Former Olympic luge athlete Jeff Christie pitched an idea for a brewery focused on genuine lagers at the second annual Global Summit of Leaders

RRU hosts future leaders at second annual summit

The leaders of tomorrow get advice from established entrepreneurs

You have a great idea for a business, you’ve got the knowhow to run it and you’re eager to get started.

But what do you need to do to make it happen?

That question was addressed at the second annual Global Summit of Leaders, held last Wednesday (Aug. 22) at Royal Roads University (RRU).

The summit brings together 100 CEOs, private equity investors and business leaders from five countries to teach young entrepreneurs.

Dean Lindal, League Financial Partners vice president of global business development, is an RRU commerce alumni and organizer of the event. The summit is a great opportunity for the business leaders of tomorrow to meet successful veterans and glean vital information off of them, he said. “It’s important to have mentors,” Lindal said. “People who are 15 or 20 years older than you, that have kind of been there, done that, and they can share experiences and words of wisdom.”

Among the many successful businesspeople that worked with students to educate and inspire were Jon Swartz, a technology reporter for USA Today, and Lori Stewart, who helped build eBay Canada.

One fun part of the summit was a Dragon’s Den style pitch session.

Five groups of RRU students and recent grads were given the opportunity to bring their business ideas to the pros to get advice and potentially make some important connections.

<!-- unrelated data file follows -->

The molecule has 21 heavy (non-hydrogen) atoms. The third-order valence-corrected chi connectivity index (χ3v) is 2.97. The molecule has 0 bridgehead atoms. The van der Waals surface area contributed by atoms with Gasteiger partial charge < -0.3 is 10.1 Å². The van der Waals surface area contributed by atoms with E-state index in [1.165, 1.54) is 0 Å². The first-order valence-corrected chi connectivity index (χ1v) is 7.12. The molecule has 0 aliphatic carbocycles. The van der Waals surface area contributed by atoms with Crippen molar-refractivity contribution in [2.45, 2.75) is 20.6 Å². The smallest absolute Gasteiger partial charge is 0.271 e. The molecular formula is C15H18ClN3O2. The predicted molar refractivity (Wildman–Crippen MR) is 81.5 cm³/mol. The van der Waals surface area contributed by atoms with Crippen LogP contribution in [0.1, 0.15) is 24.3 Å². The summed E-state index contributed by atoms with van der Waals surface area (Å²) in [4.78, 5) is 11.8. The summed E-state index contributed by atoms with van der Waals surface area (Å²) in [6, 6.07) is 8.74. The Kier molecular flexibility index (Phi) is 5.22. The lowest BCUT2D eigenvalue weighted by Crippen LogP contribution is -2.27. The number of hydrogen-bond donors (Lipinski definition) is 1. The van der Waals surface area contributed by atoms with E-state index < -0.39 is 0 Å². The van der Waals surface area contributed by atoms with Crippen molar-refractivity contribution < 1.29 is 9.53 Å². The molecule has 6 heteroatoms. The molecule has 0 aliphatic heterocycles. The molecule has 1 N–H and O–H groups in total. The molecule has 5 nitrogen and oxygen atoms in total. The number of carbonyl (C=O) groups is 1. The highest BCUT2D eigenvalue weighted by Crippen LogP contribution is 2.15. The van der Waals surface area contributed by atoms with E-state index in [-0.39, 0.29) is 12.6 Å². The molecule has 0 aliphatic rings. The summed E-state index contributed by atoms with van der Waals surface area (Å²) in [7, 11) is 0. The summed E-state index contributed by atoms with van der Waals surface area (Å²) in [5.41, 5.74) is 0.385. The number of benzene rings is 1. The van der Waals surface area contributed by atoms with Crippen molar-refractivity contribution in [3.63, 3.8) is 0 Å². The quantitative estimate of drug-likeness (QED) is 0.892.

Among those pitching was ex-Olympic luge athlete Jeff Christie. A resident of Calgary, Christie is a recent RRU commerce grad and a two-time Olympian, having competed in both the Turin and Vancouver games. Knowing that his career as an athlete has an endpoint, Christie has turned to his second love: beer.

Christie pitched an idea for a microbrewery that would focus on producing a real lager, something not often found in Canada. He explained that ales and lagers have different yeasts and different brewing processes, but most lagers available here are actually made using an ale brewing process, which affects quality.

“I spent a lot of time travelling through Germany on sports teams … and kind of fell in love with the beer there,” Christie said. “I just thought it would be a great idea to pitch it.”

Michael Munro and Miles Garvey are on the verge of graduating and are hoping to launch their business idea, Career Ever After.

The concept is to build a job search website, inspired by dating websites, that focuses as much on culture and values – of both employer and employee – as it does on qualifications.

“If that little purple monster from Monster.com and eHarmony had a love child, that’s us,” Munro said.

The young entrepreneurs expressed similar sentiments as Lindal as they talked about what they need to take the next step in developing their business.

“I think we just need commitment and maybe possible mentorship to get us through to the next phase,” said Garvey.

“Passion,” Munro said, is the key to success. “If you see something that fascinates you or that you can obsess over and be passionate about, that’s what’s going to drive any idea forward.”

These young entrepreneurs are the real key to the future of the economy, Lindal said.

The League VP said statistics show 80 per cent of all new job creation is generated by companies less than five years old.

“People are in the mindset that it’s going to be the big companies,” he said. “But it’s wrong. Unless you’re cultivating that underlying entrepreneurial economy I think communities are going to be in trouble.”

kwells@goldstreamgazette.com

 

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